Issues with Segregation...
Writing in journalism isn’t hard for everyone. It isn’t hard to write without biases, and it is not hard to diversify your writing staff. The best thing a journalist can do right now is tell stories without division. Segregation, for example, continues to be a divisive subject matter. There are multiple angles to this problem, and multiple solutions. None of them involve divisive frames from journalists writing to a specific audience.
It is hard to escape bias, but the goal is to be down the middle on issues. Divisive reporting tends to lead to people taking positions on issues that often are the complete opposite of one another. The media cannot be allowed to keep people down this path because it only contributes to the problems. With segregation, for example, many people come up with reasons for it to exist because of biases present in studies, news reports, and other media. Biased news can skew viewpoints deliberately, which do nothing to create a dialogue.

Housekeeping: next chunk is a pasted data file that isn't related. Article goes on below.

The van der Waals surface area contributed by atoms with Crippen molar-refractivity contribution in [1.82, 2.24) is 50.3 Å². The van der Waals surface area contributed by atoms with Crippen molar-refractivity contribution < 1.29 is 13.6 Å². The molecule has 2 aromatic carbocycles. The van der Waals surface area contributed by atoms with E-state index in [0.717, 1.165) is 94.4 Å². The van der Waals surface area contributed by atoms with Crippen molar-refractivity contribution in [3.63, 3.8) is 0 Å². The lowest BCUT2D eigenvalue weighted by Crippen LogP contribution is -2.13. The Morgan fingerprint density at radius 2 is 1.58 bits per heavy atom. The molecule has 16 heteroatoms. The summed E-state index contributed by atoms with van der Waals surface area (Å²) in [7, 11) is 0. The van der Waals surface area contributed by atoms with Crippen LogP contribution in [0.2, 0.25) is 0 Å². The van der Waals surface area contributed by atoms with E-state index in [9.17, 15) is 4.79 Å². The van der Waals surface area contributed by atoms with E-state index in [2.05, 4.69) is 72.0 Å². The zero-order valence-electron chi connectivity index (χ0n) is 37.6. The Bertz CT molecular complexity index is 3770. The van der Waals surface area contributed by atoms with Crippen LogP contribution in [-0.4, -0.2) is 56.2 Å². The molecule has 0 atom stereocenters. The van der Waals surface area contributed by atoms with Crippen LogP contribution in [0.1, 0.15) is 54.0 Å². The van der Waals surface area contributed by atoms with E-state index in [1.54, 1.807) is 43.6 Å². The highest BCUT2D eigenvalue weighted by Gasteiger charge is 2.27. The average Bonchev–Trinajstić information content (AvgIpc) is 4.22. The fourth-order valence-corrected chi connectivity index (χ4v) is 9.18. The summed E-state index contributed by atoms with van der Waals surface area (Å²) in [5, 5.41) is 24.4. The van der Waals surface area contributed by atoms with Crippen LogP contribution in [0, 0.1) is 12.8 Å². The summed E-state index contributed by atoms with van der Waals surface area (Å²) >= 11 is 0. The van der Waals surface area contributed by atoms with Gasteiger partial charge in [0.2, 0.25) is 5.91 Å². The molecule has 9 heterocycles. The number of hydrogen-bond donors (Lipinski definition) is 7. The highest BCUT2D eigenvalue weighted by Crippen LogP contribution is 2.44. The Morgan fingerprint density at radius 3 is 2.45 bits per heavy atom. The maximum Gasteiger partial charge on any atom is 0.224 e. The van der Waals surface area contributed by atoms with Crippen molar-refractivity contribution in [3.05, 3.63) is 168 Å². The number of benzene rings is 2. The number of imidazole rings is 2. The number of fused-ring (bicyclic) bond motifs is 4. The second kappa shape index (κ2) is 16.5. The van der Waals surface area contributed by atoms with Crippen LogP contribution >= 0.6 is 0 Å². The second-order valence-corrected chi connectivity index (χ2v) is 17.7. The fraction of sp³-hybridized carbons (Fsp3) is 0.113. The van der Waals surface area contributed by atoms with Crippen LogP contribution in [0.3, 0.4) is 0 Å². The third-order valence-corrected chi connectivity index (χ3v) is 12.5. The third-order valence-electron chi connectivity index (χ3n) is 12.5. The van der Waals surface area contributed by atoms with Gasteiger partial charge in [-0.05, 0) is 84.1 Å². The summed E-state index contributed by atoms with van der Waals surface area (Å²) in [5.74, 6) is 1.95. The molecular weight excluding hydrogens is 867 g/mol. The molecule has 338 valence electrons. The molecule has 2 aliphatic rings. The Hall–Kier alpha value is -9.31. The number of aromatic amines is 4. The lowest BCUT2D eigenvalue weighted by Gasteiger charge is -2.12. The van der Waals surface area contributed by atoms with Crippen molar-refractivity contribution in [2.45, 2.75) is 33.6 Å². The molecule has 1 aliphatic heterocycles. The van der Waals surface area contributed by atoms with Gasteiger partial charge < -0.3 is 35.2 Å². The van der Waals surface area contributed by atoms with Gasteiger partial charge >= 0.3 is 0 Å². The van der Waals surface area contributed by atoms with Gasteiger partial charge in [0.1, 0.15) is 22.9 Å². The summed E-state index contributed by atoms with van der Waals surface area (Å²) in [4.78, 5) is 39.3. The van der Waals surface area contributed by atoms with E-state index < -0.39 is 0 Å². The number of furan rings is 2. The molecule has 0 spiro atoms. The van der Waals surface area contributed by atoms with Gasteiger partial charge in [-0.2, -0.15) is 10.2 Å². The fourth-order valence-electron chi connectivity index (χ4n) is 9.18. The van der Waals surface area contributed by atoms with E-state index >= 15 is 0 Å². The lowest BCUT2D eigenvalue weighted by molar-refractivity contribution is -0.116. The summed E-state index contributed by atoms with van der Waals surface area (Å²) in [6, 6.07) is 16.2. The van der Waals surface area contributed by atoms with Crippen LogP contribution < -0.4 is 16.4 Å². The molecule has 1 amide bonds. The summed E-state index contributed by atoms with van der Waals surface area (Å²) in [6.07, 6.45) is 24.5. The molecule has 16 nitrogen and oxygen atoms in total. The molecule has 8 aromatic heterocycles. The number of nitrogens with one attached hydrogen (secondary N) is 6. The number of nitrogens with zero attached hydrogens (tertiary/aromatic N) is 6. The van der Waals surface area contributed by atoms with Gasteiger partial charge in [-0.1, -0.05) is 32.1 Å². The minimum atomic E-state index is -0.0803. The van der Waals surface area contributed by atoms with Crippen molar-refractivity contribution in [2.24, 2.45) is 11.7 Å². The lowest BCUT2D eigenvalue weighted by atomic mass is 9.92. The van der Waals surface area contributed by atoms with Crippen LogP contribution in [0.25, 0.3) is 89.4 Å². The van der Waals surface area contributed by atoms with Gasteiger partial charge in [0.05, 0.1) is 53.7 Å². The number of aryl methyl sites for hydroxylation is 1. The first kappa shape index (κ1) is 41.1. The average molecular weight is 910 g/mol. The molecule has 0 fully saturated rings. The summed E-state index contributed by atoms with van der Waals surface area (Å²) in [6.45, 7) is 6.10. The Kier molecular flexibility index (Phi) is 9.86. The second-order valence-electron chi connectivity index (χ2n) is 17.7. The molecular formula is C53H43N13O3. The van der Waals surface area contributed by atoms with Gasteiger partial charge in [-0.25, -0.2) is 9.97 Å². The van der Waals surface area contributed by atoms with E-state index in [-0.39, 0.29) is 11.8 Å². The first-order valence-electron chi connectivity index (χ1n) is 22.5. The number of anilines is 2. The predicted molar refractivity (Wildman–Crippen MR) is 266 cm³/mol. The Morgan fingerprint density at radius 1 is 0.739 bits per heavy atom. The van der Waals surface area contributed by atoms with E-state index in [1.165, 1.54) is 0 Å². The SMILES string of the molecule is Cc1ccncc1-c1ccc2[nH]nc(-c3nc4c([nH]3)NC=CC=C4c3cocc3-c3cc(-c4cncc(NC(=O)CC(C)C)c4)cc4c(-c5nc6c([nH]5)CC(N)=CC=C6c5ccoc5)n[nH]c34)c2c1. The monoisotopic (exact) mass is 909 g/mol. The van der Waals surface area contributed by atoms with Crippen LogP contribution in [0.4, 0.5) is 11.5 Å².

Keeping politics out like the first two linked articles did is key. Writing without any underlying agenda or belief guiding the thought process is not necessarily obtainable, but it is possible to keep your personal opinions out of your writing. Journalists have the ability to sway popular perceptions, and that power should be handled responsibly.
An example of a good way to begin the story would be:
“Segregation is a problem of the past and a problem of today. Schools in America are becoming even more segregated than they once were.
Too many educational institutions in the united states are trying to find loopholes around Brown v Board of Education. Practices like child-tracking are used to separate children, and it appears that although the segregation is supposed to be based on learning levels, they are based on race instead.”